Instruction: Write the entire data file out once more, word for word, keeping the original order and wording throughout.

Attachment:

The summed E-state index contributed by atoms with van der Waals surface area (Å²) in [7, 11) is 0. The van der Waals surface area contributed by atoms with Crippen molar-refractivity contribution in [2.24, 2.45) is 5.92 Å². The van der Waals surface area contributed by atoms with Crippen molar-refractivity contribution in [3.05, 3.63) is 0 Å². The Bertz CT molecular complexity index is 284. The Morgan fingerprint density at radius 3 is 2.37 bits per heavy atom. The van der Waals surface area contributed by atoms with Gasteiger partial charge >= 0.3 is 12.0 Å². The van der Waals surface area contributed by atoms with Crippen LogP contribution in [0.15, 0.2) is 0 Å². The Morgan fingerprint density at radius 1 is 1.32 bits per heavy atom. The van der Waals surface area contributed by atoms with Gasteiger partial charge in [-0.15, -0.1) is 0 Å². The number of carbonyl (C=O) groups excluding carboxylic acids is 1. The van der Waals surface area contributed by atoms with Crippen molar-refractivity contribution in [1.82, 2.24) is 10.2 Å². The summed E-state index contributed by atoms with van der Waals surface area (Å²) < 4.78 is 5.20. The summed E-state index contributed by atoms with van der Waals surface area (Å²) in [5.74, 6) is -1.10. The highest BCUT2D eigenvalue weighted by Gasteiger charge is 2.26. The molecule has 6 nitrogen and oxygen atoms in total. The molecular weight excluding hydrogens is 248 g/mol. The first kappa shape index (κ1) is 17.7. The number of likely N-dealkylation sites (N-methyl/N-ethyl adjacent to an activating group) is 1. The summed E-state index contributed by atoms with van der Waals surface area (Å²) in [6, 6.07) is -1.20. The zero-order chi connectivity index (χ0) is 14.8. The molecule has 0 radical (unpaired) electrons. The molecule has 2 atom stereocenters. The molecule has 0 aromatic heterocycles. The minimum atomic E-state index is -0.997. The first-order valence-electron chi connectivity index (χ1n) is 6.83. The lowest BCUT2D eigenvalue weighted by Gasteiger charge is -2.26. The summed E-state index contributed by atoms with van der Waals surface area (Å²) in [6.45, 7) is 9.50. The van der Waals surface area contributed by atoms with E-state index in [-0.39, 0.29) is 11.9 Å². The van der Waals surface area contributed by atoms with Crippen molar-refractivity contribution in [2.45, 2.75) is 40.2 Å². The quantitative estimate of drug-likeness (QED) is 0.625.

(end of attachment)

The summed E-state index contributed by atoms with van der Waals surface area (Å²) in [7, 11) is 0. The van der Waals surface area contributed by atoms with Crippen molar-refractivity contribution in [2.24, 2.45) is 5.92 Å². The van der Waals surface area contributed by atoms with Crippen molar-refractivity contribution in [3.05, 3.63) is 0 Å². The Bertz CT molecular complexity index is 284. The Morgan fingerprint density at radius 3 is 2.37 bits per heavy atom. The van der Waals surface area contributed by atoms with Gasteiger partial charge >= 0.3 is 12.0 Å². The van der Waals surface area contributed by atoms with Crippen LogP contribution in [0.15, 0.2) is 0 Å². The Morgan fingerprint density at radius 1 is 1.32 bits per heavy atom. The van der Waals surface area contributed by atoms with Gasteiger partial charge in [-0.15, -0.1) is 0 Å². The number of carbonyl (C=O) groups excluding carboxylic acids is 1. The van der Waals surface area contributed by atoms with Crippen molar-refractivity contribution in [1.82, 2.24) is 10.2 Å². The summed E-state index contributed by atoms with van der Waals surface area (Å²) < 4.78 is 5.20. The summed E-state index contributed by atoms with van der Waals surface area (Å²) in [5.74, 6) is -1.10. The highest BCUT2D eigenvalue weighted by Gasteiger charge is 2.26. The molecule has 6 nitrogen and oxygen atoms in total. The molecular weight excluding hydrogens is 248 g/mol. The first kappa shape index (κ1) is 17.7. The number of likely N-dealkylation sites (N-methyl/N-ethyl adjacent to an activating group) is 1. The summed E-state index contributed by atoms with van der Waals surface area (Å²) in [6, 6.07) is -1.20. The zero-order chi connectivity index (χ0) is 14.8. The molecule has 0 radical (unpaired) electrons. The molecule has 2 atom stereocenters. The molecule has 0 aromatic heterocycles. The minimum atomic E-state index is -0.997. The first-order valence-electron chi connectivity index (χ1n) is 6.83. The lowest BCUT2D eigenvalue weighted by Gasteiger charge is -2.26. The summed E-state index contributed by atoms with van der Waals surface area (Å²) in [6.45, 7) is 9.50. The van der Waals surface area contributed by atoms with E-state index in [-0.39, 0.29) is 11.9 Å². The van der Waals surface area contributed by atoms with Crippen molar-refractivity contribution in [2.45, 2.75) is 40.2 Å². The quantitative estimate of drug-likeness (QED) is 0.625.